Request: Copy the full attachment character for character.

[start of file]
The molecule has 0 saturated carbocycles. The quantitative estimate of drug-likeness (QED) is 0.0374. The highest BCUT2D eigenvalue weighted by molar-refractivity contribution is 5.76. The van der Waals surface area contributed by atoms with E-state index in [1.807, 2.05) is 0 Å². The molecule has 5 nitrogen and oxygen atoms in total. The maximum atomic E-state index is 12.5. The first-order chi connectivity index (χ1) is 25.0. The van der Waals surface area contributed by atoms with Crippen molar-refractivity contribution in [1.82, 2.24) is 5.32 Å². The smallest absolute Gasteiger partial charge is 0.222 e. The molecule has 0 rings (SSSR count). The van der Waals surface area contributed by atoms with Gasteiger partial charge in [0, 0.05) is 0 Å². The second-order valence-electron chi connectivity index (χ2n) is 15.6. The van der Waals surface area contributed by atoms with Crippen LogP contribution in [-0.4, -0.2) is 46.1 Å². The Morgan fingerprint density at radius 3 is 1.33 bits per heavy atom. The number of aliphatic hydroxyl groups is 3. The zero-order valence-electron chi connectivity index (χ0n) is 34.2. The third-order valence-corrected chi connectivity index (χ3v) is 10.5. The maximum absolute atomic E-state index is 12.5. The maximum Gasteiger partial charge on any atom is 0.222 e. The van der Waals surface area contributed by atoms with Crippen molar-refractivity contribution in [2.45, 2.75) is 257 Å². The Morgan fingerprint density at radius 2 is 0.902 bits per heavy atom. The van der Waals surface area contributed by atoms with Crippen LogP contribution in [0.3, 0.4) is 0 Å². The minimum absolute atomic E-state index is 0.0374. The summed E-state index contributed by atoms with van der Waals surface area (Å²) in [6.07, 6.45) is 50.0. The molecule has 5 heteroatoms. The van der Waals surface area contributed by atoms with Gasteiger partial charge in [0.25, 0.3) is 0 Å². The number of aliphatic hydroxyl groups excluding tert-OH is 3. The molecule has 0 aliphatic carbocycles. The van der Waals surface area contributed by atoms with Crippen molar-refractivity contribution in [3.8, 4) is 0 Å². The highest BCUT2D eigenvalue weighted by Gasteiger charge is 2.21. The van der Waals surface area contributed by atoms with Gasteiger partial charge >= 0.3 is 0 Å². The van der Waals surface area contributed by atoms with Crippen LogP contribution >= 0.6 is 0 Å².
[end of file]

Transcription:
The molecule has 0 saturated carbocycles. The quantitative estimate of drug-likeness (QED) is 0.0374. The highest BCUT2D eigenvalue weighted by molar-refractivity contribution is 5.76. The van der Waals surface area contributed by atoms with E-state index in [1.807, 2.05) is 0 Å². The molecule has 5 nitrogen and oxygen atoms in total. The maximum atomic E-state index is 12.5. The first-order chi connectivity index (χ1) is 25.0. The van der Waals surface area contributed by atoms with Crippen molar-refractivity contribution in [1.82, 2.24) is 5.32 Å². The smallest absolute Gasteiger partial charge is 0.222 e. The molecule has 0 rings (SSSR count). The van der Waals surface area contributed by atoms with Gasteiger partial charge in [0, 0.05) is 0 Å². The second-order valence-electron chi connectivity index (χ2n) is 15.6. The van der Waals surface area contributed by atoms with Crippen LogP contribution in [-0.4, -0.2) is 46.1 Å². The Morgan fingerprint density at radius 3 is 1.33 bits per heavy atom. The number of aliphatic hydroxyl groups is 3. The zero-order valence-electron chi connectivity index (χ0n) is 34.2. The third-order valence-corrected chi connectivity index (χ3v) is 10.5. The maximum absolute atomic E-state index is 12.5. The maximum Gasteiger partial charge on any atom is 0.222 e. The van der Waals surface area contributed by atoms with Crippen molar-refractivity contribution in [2.45, 2.75) is 257 Å². The Morgan fingerprint density at radius 2 is 0.902 bits per heavy atom. The van der Waals surface area contributed by atoms with Crippen LogP contribution in [0.3, 0.4) is 0 Å². The minimum absolute atomic E-state index is 0.0374. The summed E-state index contributed by atoms with van der Waals surface area (Å²) in [6.07, 6.45) is 50.0. The molecule has 5 heteroatoms. The van der Waals surface area contributed by atoms with Gasteiger partial charge in [0.25, 0.3) is 0 Å². The number of aliphatic hydroxyl groups excluding tert-OH is 3. The molecule has 0 aliphatic carbocycles. The van der Waals surface area contributed by atoms with Crippen molar-refractivity contribution in [3.8, 4) is 0 Å². The highest BCUT2D eigenvalue weighted by Gasteiger charge is 2.21. The van der Waals surface area contributed by atoms with Gasteiger partial charge >= 0.3 is 0 Å². The van der Waals surface area contributed by atoms with Crippen LogP contribution >= 0.6 is 0 Å².